First Images Show Organic Molecules

The darker colors represent colder areas; the bright colors warmer areas.
Credit: NASA/IPAC.

The first images from the Space Infrared Telescope Facility (SIRTF) were made available this week, showing dazzling infrared views of distant stars and galaxies. In addition, the observatory was renamed the Spitzer Space Telescope, in honor of the late Dr. Lyman Spitzer Jr.

Some of the images indicate the presence of organic molecules and other chemicals thought to be necessary for the origin of life. But James Houck of Cornell University, the principal investigator for the infrared-spectrograph science instrument, says the implication for life in these places is uncertain.

"What we see is a bunch of building blocks, a bunch of bolts, some screws – that doesn’t mean that a car is going to appear soon," says Houck. "It just means there are a lot of pieces that are characteristic of the pieces that must have gone into building a car. Predicting life on the basis of the evidence we have now is going very far out on a limb."

The Spitzer Space Telescope is the fourth of NASA’s Great Observatories, which include the Hubble Space Telescope (visible light), the Chandra X-ray Observatory and the Compton Gamma Ray Observatory. The Spitzer Space Telescope senses infrared radiation, or heat, from distant, cold, and dust-obscured celestial objects.

To illustrate how things look different in visible light than they do in the infrared, Michael Werner, the project scientist from NASA’s Jet Propulsion Laboratory, offered an infrared image of a dog.

"In the infrared, we’re primarily seeing the temperature of the dog," says Werner. "You’ll notice that his eyes, his mouth and his ears are warm, because they’re closer to his blood, closer to the skin. The places where the fur is particularly thick are colder, because they’re further away from the interior heat of the dog. And since he is a proper dog he does have a cold nose."

The young star HH 46-IR in a distant galaxy 3.25 billion light-years away. Click image for larger view. Credit: NASA/JPL-Caltech/A. Noriega-Crespo (SSC/Caltech).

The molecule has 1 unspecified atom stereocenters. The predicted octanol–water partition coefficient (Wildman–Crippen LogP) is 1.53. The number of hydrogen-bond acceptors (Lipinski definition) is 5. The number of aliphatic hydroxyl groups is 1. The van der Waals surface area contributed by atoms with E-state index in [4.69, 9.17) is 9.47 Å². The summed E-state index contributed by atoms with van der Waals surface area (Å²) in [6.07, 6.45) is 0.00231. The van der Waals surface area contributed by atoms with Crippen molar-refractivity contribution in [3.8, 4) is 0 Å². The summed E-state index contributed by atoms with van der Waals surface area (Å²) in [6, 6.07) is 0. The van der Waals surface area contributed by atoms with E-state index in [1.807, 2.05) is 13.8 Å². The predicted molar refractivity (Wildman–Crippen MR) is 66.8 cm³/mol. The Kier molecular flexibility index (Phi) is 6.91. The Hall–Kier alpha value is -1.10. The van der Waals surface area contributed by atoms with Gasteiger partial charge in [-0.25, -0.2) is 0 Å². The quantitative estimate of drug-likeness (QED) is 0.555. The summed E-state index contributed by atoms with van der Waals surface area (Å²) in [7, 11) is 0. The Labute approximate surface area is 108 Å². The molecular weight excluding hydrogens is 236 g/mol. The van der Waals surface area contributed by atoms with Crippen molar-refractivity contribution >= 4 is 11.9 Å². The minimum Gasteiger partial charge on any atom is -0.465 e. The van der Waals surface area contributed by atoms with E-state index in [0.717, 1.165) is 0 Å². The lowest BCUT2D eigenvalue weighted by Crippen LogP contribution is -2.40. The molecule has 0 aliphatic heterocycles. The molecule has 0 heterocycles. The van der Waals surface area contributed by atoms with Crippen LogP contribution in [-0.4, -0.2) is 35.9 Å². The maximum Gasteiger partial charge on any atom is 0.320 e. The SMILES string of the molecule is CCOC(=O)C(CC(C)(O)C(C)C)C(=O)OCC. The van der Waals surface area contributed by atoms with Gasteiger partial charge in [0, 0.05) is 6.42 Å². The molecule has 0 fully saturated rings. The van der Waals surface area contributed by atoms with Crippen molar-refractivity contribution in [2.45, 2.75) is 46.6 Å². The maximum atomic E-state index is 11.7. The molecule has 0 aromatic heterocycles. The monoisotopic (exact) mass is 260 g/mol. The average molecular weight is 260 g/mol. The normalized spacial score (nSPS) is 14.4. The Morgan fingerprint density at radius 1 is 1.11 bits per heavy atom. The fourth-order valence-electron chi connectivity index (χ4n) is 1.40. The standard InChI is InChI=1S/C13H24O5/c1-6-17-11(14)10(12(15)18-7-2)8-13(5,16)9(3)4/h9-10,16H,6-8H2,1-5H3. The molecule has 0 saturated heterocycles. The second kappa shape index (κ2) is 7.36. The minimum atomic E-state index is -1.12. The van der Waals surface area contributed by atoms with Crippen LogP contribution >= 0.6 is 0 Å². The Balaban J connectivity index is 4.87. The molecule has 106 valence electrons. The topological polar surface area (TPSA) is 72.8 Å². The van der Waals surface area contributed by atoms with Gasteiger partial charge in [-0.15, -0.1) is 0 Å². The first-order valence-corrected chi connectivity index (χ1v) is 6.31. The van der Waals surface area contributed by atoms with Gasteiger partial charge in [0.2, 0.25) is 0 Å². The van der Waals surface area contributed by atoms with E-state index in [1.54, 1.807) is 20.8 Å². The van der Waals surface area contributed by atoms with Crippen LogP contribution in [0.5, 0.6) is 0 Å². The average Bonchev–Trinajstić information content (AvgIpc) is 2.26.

One of the most dramatic images produced by the Spitzer Space Telescope involves the galaxy HH46. A star in this galaxy, which is not observable with visible light telescopes because of an obscuring black cloud of silicate dust, is 3.25 billion light years away from Earth.

"The light that we collected a couple of weeks ago began its journey three and a quarter billion years ago, about the time that life was first emerging on the surface of the Earth, shortly after the formation of the solar system," says Houck. "Almost certainly using building blocks similar to the ones that we detected, life became prevalent on the Earth."

Houck says this star, named HH 46-IR, is similar to the sun, and in the process of forming. There is a disk of material surrounding the star, and jets of gas being ejected from the star. This may resemble what our own solar system looked like in its earliest years. There’s a very large range of molecules in this object, including cyanide compounds, hydrocarbons, and carbon monoxide.

"It’s a poisonous place, but those are the building blocks that go into assembling larger and larger organic molecules – the process that will eventually lead to life," says Houck.

A massive disc of dusty planet-forming debris encircling the nearby star Fomalhaut. Click for large view. Credit: NASA/JPL-Caltech/K. Stapelfeldt (JPL), James Clerk Maxwell Telescope.

Closer to home, at only 22 light years away, is the star Fomalhaut. Although it is the 17th brightest star in the sky, a ring of dust prevents a clear view of Fomalhaut.

"We see the system edge on, so it doesn’t look like a star system," says George Rieke of the University of Arizona, the principal investigator for the multiband-imaging photometer science instrument. "The donut of dust is about 3 times further out from the star than Pluto is from the sun, and it’s very cold. It’s so cold that if we took the atmosphere of the Earth out to that zone in the star, it would all freeze out and all the nitrogen would be like rock on the ground."

The 24-micron image from the Spitzer Telescope showed, however, that warmer dust is concentrated toward the center of the star system. Rieke says that this dusty material is the result of planets or other small bodies in the system crashing into each other, disintegrating, and throwing their material out into interplanetary space.